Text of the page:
What role do citizens play in the Water-Energy-Food nexus?

Loulou Leupe

28 March 2022

Different actors are involved in WEF nexus synergies. Citizens not only have a major impact on the sustainability of the environment, but also suffer from issues such as water scarcity, limited food resource access, longer droughts periods, and lack of energy security. What role do citizens have in the Water-Energy-Food nexus?

Expectations are too high

Interesting question. I think that citizens play a crucial role, both as 'problem owner' (in the end, they are the ones affected as Loulou already mentioned). However, we should be realistic about what citizens can do. I sometimes feel that we (scientists and policy makers) expect too much of citizens. For example, in the energy transition at neighborhood and household level, we expect individual citizens to find information, make decisions about sustainable heating and energy use as well as invest. In addition, citizen initiatives are encouraged a lot, while it is only a minority of citizens that actually wants to be involved as intensively.  Especially when you take into account that there are numerous topics where we appreciate bottom-up initiative: changing diets and consumer behavior (food); water use and climate change adaptation (water); and climate change mitigation and energy generation (energy).  

How to find a good balance?

The point you raise is an interesting and valid one. Indeed, many times we expect a lot from the public when sometimes a representative democracy might be preferred. However there are also numerous examples where a well balanced participatory approach has been succesfully engaging all stakeholders and creating support and even 'ownership' of projects or policies. At the end of the day, it might depend on finding the right balance. I invite others in this forum to share their experiences on this; have you been able to find a good balance in your projects and how did that work?

Citizens to strengthening resiliency in WEF-nexus institutions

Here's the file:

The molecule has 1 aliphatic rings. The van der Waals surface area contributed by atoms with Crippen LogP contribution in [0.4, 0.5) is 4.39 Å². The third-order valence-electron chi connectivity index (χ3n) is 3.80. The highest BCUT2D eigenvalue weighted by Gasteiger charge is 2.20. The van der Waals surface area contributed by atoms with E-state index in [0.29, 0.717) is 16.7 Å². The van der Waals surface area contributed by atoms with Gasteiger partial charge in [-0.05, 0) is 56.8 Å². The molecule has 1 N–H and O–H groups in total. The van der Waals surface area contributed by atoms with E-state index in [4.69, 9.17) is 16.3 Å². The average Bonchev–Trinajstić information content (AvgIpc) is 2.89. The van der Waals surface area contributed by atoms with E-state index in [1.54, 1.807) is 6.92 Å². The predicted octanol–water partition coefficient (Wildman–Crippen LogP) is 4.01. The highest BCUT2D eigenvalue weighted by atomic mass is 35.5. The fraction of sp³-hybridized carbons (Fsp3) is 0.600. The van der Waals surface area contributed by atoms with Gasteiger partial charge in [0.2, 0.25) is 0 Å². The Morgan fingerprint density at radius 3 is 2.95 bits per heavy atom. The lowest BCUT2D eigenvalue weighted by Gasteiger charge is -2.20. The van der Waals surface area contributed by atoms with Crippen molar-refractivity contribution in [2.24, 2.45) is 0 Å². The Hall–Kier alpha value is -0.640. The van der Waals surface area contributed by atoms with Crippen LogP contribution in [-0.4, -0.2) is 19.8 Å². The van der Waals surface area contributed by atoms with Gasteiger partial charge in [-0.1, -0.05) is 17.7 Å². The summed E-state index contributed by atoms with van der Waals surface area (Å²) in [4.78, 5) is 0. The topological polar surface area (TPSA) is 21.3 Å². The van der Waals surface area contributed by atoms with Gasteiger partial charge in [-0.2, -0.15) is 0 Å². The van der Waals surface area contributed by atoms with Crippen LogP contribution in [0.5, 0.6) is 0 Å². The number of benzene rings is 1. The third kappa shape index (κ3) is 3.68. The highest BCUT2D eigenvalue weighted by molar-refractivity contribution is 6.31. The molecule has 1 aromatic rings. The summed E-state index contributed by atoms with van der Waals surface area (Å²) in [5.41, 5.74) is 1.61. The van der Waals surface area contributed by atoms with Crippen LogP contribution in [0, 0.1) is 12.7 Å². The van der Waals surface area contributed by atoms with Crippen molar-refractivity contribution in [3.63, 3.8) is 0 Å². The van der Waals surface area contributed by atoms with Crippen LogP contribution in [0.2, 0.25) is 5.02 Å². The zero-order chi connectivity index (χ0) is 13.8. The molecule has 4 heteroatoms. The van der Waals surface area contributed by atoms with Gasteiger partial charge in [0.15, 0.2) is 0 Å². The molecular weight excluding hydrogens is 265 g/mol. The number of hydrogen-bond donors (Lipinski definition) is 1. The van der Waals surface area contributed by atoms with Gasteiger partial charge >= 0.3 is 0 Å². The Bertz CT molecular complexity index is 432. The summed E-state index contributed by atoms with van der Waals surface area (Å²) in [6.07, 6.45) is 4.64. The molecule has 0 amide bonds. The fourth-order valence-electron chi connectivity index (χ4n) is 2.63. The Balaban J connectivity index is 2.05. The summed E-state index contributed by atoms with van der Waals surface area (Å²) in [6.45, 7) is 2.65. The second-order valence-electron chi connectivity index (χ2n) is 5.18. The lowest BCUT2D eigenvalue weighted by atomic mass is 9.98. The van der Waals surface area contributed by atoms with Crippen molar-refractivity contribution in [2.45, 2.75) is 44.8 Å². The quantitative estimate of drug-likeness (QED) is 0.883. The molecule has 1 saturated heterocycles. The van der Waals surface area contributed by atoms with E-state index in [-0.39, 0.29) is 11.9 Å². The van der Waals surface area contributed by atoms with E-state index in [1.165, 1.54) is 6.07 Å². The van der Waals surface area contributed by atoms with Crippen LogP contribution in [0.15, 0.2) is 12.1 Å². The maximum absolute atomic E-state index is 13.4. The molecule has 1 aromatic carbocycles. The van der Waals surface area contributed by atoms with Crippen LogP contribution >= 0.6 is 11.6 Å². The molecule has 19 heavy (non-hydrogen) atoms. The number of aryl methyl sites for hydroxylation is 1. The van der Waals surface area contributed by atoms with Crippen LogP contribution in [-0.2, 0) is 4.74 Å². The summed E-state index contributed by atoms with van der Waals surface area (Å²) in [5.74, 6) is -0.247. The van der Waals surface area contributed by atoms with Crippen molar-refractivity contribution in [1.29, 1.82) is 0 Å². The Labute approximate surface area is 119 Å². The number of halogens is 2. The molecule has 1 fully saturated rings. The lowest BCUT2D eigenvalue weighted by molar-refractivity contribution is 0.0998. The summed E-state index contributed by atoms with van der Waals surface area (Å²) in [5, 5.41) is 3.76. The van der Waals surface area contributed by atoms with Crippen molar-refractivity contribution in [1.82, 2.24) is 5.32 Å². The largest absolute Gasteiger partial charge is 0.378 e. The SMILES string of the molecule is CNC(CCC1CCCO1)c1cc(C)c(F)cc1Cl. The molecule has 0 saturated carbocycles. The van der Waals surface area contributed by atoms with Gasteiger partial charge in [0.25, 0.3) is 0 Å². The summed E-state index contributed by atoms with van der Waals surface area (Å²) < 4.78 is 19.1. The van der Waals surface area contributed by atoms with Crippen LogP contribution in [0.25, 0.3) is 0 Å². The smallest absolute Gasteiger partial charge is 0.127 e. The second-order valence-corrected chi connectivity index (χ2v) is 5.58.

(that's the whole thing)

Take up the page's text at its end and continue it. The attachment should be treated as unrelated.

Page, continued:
We are all citizen, so how to specify which group to refer to more exactly. Sagoff (1988) explained that to act as a citizen implies considering values and views about what is the better thing to do for the community one belongs to, implying that a person focuses on what is considered to be important and right to do in this specific sense; including reflections on what is understood as a good society. Contrary, a stakeholder is somebody having a specific stake in a certain decision. Whereas stakeholders would lobby for their stakes, which could be strongly individual, the citizens would be more reflective. As such a deliberative dialogue is expected among citizens, whereas negotiations would be a suitable way to communicate stakes. When interacting about Water-Energy-Food, this would involve a lot of stakes in business developments and individual benefits and personal interests. While this often can be short term and lacking an overall plan, citizens’ participation is said to engender civic competence by building democratic skills, overcoming feelings of powerlessness and alienation, and contributing to the legitimacy of the political system (Fiorino, 1990). If this is true, I would highly recommend citizens to play an important role to strengthening the resiliency of Water-Energy-Food nexus institutional systems by citizens taking part in dialogues, research, policy formulation and implementation of favorable solutions aiming for the SDGs.